2. I don’t understand how an autistic child can be taught to change his behavior. My wonderful grandson,14, tries his best everyday to learn and cope with changing circumstances as they occur but I don’t understand how he can be taught and then expected to anticipate that a possible change might or might not happen. I am an Early Elementary teacher and I know how hard it is for my general education students to anticipate change, eg fire drill.

    1. Yes, change can be difficult and unexpected change is extra hard for autistic students. That’s one of the most important reasons we use visual strategies. I have several blog posts sharing different ways we can use visuals to give students information. Check those out to give you more information to help your grandson.

  3. Hi Linda I’m probably in your age genre. I believe we were Ithacans at the same.
    Anyway so much has evolved over the years
    I have some Questions
    1 Are you recommending PECs
    2. What do you think avout Augmentative devices for young autistic kiddos
    3. Do the you think they can be used simultaneously
    4. Personally I do not know much about AC
    Any recommendatiion for a specific device?
    In regard to your behavioral info. I think that modeling pictorally is a good idea along with whatever is calming for that individual!

    1. You are asking questions that don’t have simple answers. If you think of augmentative communication as using “non-speech” ways to communicate, then PECS and AAC are both augmentative tools. PECS is low tech system using picture cards and computer types are high tech. There are many variables such as age, how the child communicates now and what the child understands that are a part of making decisions about what choices to use. Some children use PECS to help them learn the power of initiating communication. Then when their skills grow beyond what PECS can do, they transfer to a high tech device. Other students start with high tech. It’s important to work with a Speech Therapist who understands AAC to help make decisions. Each child can have different needs and that would guide selecting which tools to use.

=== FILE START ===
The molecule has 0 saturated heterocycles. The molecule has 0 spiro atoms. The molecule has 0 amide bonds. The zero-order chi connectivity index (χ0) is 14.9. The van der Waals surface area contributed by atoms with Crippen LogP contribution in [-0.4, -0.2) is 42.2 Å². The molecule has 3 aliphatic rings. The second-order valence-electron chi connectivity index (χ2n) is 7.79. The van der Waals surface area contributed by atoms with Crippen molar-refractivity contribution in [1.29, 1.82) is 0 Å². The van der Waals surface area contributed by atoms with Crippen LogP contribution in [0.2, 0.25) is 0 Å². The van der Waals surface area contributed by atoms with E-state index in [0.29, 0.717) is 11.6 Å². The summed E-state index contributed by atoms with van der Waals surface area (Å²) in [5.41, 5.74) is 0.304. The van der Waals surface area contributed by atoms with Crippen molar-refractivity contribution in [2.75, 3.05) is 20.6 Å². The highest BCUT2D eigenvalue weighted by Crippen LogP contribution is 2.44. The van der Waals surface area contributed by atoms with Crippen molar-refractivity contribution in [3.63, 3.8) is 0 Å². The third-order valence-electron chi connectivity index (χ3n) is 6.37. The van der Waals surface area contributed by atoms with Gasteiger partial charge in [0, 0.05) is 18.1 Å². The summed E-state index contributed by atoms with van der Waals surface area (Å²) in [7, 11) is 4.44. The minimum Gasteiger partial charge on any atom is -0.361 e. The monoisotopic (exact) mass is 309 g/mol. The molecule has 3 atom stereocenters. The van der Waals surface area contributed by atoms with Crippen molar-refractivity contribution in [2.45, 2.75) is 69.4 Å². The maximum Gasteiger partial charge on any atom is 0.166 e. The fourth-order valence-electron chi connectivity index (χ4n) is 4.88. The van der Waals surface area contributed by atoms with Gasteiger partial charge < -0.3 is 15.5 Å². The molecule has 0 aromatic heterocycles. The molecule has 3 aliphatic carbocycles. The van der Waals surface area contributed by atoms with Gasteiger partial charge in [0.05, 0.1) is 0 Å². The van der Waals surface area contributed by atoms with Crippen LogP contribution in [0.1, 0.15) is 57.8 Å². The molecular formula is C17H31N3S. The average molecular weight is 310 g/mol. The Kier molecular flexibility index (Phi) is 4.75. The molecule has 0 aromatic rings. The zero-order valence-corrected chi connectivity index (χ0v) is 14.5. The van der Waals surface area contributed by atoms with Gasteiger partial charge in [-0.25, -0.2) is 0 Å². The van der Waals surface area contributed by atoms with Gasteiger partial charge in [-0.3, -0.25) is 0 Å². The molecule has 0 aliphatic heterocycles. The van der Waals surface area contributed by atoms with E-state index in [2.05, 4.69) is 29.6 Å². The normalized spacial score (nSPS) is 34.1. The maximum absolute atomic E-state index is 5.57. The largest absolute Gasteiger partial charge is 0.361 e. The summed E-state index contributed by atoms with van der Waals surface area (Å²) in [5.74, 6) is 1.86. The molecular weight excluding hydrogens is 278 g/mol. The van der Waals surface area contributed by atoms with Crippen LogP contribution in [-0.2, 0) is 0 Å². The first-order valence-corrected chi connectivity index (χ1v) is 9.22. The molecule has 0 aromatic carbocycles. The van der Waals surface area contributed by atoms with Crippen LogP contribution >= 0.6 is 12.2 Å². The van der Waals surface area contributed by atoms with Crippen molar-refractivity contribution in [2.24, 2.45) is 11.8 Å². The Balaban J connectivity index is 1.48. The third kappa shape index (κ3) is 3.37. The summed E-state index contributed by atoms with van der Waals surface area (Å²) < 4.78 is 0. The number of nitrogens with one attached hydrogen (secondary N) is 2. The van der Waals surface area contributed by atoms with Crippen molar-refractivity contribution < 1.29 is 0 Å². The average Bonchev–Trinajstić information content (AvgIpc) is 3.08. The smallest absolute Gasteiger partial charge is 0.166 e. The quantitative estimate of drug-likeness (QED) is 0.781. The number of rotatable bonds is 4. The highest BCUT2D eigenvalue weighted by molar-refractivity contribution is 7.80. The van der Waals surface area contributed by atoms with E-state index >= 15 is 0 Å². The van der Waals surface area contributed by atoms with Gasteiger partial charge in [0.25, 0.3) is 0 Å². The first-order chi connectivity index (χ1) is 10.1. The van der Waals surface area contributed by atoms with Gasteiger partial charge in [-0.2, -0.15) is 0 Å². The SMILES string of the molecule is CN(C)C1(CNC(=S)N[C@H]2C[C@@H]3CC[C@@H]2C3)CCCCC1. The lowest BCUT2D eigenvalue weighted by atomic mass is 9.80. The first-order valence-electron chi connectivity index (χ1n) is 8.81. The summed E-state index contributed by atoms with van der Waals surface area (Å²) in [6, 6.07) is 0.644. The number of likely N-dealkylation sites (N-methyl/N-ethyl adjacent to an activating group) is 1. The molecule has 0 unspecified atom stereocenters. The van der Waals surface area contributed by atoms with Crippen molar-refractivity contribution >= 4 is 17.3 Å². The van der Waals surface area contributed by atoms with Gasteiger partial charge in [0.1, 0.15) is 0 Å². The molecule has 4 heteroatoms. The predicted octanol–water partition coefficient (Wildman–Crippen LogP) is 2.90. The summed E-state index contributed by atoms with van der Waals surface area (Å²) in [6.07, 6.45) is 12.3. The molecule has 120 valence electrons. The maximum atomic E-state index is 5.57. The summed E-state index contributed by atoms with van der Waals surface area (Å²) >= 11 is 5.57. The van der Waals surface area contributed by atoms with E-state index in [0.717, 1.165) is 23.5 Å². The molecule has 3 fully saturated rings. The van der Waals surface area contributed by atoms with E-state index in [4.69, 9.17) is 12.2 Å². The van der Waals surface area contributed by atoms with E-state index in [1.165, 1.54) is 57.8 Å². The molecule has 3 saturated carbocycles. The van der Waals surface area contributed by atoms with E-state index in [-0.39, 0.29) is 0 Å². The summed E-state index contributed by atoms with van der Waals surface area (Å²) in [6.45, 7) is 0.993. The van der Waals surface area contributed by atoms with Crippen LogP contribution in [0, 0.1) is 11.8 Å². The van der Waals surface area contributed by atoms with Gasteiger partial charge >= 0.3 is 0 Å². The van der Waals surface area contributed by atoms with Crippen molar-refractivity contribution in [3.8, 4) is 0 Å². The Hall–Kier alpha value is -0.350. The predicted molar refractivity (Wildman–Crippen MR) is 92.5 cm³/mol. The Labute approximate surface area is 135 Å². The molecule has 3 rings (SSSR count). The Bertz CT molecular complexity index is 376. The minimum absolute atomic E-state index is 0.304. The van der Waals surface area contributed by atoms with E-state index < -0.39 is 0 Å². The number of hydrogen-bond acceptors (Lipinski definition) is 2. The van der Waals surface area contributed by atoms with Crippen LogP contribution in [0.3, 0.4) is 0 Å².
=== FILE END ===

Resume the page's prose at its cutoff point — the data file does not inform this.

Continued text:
4. I've been struggling with the new perspective on "masking" in ASD. We all choose to display certain parts of our unique humanity in particular circumstances and not in others. I (also an SLP) gave a talk about how to help kids shape certain behaviors into more prosocial behaviors and got lots of feedback about how neurodivergent kids don't need to change their behaviors, everyone else needs to be more understanding and accepting. Although that's part of a kinder and more loving world, I don't think changing the 99% is the answer, especially when the behaviors we're seeing from our ASD kids are not helping them socially, academically, or practically.